1989 Yamaha TZR125
Good bike in all areas that you can keep for years
I bought the TZR125 as a winter project. In all fairness, there wasn't a great deal wrong with the bike, probably due to the previous owner having a great deal of mechanical knowledge.
Certain areas of the bike I improved on, in order to improve its appearance.
I resprayed the Delta Box frame and swing arm in original silver. The rims were resprayed original white. The fairing, panels and tank were in good condition not to require a respray.
Fork seals and bush guides were renewed, as were headset bearings and wheel bearings. Renewed front disc pads.
Rebuilt the engine and renewed all bearings, seals and piston rings. I then foolishly adjusted the powervalve to the unrestricted position, resulting in having to thrash the engine to get it to move, and blew a piston ring.
Engine needed rebore and 2.0 mm oversize piston. Luckily, the broken piston ring never damaged the crankcase.
Reassembled the engine and set powervalve to restricted position.
The TZR125 is a good looking machine. If kept standard, the engines last a long time and give years of fuss free ownership. The UK model also has the powervalve (YPVS) engine, but powervalve is pegged in restricted position and thus can't operate.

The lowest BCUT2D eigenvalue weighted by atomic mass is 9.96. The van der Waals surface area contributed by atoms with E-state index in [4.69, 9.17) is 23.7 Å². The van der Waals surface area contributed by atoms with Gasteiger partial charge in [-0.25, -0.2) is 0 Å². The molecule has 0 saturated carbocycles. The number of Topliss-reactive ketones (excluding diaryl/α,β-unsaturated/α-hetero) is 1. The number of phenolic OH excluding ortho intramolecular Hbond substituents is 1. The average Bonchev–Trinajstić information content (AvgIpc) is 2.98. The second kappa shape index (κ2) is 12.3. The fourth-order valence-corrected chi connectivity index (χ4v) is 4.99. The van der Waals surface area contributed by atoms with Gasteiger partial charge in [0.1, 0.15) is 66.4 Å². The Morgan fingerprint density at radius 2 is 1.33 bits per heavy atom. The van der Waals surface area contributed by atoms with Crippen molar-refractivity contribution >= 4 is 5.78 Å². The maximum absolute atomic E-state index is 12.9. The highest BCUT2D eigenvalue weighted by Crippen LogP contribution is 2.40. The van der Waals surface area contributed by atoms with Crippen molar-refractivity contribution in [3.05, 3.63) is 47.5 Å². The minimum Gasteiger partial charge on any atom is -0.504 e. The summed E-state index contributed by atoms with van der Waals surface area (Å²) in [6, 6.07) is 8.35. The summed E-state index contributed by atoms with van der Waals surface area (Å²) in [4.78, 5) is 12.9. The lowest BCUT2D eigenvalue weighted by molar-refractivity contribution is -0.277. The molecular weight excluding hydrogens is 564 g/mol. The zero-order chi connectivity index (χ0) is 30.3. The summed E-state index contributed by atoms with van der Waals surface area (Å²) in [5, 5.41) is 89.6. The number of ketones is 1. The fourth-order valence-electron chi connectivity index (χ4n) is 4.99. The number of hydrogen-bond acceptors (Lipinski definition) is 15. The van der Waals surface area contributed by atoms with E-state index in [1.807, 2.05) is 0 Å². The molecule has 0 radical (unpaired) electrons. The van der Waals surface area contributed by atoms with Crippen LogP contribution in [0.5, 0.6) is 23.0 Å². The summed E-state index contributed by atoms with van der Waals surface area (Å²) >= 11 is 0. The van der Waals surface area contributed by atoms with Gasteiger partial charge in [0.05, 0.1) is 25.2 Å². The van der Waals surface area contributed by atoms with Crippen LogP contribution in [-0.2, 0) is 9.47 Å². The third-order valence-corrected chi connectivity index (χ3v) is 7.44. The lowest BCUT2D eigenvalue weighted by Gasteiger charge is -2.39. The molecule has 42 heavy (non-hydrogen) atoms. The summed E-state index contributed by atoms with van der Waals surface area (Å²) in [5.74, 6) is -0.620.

In restricted form, the engine pulls well low down in all gears and has excellent spread of torque. However, turning the powervalve 180 degrees to derestrict the engine, I would not recommend. Reason being, you will have no low-end or mid-range power and a pathetic power band at between 8000 RPM and 10000 RPM.
Fitting the appropriate powervalve servo will alow the best of both worlds. The engine will pull well, just as in restricted form, and then still give mental power at 8000 RPM.
The TZR engine share a lot of its roots with the RD125LC. These engines are reliable and have plenty of tuning potential.
The TZR handles and brakes well and is comfortable even on a long ride. In restricted form it is able to cruise at 60 MPH on the motorway easily. Fuel economy wise you should see figures well into the fifties.
Top speed in restricted form will be about 75mph, and unrestricted models should see 90 mph when standard. Tuned ones will hit the magical ton and beyond, but will last a lot less.
Parts are not as expensive as one might assume, and are easily available as it was a popular bike. There are also many pattern parts available. A lot of two-strokes tend to have nickel coating on the bore, which makes a rebore impossible. The TZR doesn't have this arrangement allowing for rebores if necessary, thus being less expensive should you need to rectify a worn engine.
Would you buy another motorcycle from this manufacturer? Yes
Review Date: 10th October, 2007
27th Nov 2016, 21:25
I have a 1989 TZR 125 that is derestricted and it hits 95+ with the powerband kicking in at 7000RPM, but f*** all below that. I also find there is a restrictor at 10500 RPM which stops the engine from revving any higher. Before it was derestricted it hit 80mph with power band at 5000 RPM. I'm currently getting 52 MPG out of it :)